We are truly starting to see the dark side of the Web.


Rich F

I stopped using Facebook years ago as soon as I detected what they were up to. For reasons like the ones we are discussing, I do not use any social networking sites other than dating sites and I'm just about ready to dump this particular one. Let's see... dishonest, arrogant, insensitive, immature, and unprofessional -- I wouldn't take that from a date and I'm not going to take it from a dating site either.


Rich F:

Thank you very much for sharing your experiences and insight. I agree with you. The behavior was unethical. The unapologetic and arrogant attitude was definitely disturbing.



people seem to be forgetting the OkCupid IS FREE TO USE and if you choose to sign up you do so accepting THEIR TERMS AND CONDITIONS. nobody is forcing you to use this service at all. and yes, some of the methods are questionable, but they are not illegal and the intentions were probably good ones and THESE EXPERIMENTS WERE PERFORMED ON USERS THAT VOLUNTARILY SIGNED UP FOR A FREE SERVICE. I haven't read their T&O but their's probably something in there that gives them permission to do this kind of thing. People who get very upset about this kind of thing should completely read any terms and conditions that they accept and understand. AND STOP COMPLAINING when something free doesn't do things the way you like.


Let's be clear. If the service is free, YOU are the product.


BobbyG and Steve:

Thanks for sharing your opinions. Some reactions to your comments:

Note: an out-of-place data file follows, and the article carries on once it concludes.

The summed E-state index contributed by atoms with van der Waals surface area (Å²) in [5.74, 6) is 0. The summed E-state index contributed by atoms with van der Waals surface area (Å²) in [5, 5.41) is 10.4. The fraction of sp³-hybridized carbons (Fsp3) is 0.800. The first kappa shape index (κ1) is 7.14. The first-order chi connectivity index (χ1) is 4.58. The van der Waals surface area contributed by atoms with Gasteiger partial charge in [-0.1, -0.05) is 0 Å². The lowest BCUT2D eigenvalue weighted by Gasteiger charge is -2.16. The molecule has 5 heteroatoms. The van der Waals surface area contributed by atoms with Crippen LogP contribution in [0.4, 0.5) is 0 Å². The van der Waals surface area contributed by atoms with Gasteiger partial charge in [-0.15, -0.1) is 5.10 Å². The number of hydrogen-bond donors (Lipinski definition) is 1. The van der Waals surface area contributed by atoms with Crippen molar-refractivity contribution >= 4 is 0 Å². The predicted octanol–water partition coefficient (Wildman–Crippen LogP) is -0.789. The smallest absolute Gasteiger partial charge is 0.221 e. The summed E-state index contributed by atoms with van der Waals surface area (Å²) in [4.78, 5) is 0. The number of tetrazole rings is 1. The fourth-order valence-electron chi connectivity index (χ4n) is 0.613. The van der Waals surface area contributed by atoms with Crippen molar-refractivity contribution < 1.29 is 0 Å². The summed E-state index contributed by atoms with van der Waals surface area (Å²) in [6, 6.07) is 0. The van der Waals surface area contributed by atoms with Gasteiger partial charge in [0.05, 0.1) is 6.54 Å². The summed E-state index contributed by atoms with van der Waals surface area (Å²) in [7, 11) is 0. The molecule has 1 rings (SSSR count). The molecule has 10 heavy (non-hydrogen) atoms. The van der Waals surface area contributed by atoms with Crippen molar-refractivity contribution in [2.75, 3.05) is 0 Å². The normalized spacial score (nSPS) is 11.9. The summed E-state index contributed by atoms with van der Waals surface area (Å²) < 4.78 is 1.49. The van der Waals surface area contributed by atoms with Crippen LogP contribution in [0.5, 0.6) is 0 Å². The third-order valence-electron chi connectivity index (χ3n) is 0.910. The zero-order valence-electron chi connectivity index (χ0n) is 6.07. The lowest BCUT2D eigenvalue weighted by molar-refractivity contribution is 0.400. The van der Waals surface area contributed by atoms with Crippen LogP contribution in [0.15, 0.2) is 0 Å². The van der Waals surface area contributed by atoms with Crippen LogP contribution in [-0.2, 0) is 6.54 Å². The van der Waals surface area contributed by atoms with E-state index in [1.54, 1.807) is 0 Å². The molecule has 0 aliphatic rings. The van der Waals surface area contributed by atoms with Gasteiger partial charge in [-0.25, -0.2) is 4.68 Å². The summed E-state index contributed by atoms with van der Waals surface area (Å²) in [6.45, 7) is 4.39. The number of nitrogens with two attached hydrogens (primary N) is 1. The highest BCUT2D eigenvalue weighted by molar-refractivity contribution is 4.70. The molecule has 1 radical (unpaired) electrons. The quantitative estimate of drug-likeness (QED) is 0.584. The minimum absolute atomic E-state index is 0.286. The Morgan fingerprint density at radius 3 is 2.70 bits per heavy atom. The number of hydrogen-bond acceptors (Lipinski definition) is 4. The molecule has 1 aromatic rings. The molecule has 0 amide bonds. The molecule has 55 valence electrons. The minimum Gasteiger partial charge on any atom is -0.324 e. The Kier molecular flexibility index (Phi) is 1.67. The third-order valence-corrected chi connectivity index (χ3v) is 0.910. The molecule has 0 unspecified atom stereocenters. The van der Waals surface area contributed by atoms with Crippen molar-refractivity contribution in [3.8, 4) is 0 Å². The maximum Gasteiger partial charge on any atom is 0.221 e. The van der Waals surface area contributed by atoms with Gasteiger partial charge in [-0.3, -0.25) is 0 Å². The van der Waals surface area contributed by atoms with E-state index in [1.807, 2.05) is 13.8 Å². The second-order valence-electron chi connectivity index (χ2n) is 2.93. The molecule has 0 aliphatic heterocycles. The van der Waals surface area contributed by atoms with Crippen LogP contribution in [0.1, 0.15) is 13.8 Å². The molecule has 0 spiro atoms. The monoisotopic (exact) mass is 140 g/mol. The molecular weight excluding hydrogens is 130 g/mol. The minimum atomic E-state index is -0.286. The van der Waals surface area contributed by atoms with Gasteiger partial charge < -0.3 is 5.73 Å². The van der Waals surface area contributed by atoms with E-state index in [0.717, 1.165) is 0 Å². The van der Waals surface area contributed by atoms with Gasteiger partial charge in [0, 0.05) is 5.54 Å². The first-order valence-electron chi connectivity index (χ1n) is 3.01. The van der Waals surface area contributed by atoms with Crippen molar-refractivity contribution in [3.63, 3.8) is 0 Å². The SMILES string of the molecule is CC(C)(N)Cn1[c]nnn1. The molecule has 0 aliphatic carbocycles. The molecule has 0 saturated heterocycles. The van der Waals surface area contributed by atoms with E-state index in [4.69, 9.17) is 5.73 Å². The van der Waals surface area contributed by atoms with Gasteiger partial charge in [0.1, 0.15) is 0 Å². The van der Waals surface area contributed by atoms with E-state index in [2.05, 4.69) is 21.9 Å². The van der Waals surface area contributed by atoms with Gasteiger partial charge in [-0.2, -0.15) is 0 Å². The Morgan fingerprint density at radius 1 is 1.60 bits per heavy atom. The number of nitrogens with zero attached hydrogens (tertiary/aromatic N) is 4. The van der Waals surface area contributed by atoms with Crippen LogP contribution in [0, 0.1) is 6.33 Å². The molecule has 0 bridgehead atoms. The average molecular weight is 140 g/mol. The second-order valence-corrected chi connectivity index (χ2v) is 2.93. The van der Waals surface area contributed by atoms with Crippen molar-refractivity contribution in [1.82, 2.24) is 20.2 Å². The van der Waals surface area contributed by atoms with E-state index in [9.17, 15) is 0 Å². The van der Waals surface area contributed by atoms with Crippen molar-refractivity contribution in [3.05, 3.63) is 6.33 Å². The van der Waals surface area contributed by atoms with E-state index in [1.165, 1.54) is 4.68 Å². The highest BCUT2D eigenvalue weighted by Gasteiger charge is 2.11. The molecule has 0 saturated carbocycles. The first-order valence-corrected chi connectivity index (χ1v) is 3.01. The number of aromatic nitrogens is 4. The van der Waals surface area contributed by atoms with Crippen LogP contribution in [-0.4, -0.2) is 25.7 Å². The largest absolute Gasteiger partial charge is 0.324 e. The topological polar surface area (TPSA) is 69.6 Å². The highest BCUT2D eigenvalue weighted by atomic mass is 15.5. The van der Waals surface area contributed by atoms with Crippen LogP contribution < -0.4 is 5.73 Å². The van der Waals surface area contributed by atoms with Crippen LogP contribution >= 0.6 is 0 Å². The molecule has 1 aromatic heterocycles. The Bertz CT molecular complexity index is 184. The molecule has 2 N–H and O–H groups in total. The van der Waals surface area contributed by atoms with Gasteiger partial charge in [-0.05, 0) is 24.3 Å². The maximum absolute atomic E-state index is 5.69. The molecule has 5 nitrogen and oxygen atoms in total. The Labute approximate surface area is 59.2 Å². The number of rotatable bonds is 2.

Free? There are paid features, as the OKC Legal Terms state:

Last I checked, there is no law preventing customers of a free service from commenting or voicing their opinions about that service. Open-minded business executives would welcome such feedback to improve their service; not blame the customers that keep them in business.

As commenters on the OKC blog post said, the unannounced changes screwed with people's lives. And, ethical research matters. There are several professional research guidelines OKC could have followed. You might read:

What Is Ethics in Research And Why Is It Important?

OkCupid Experiment May Violate FTC Rules on Deceptive Practices

The article mentioned Rudder saying that OKC had received only 10 complaints. Huh? There seem to be lots of complaints in the comments thread on his blog post.



I think it's one thing for websites with large volumes of data (like OKC and Facebook) to conduct social experiments, and quite another for individuals to do so using their profiles. This blogger essentially came to the same conclusion as OKC that photos matter much, much more than the write-up of your profile.


I have mixed feelings on these 'experiments'.

On the one hand, the "love is blind" experiment is relatively harmless, other than to show that, regardless of what people may say, both men and women use vision as the first "filtering" criteria of mate selection. Or, as I've often said to my friends, "you're not going to sleep with someone who disgusts you". That is, unless you have zero standards or no self-respect.

On the other hand, I find other "experiments", such as changing the percentages, to be akin to lying. That type of behavior steps over a line IMO. Lying to your customers is simply unacceptable.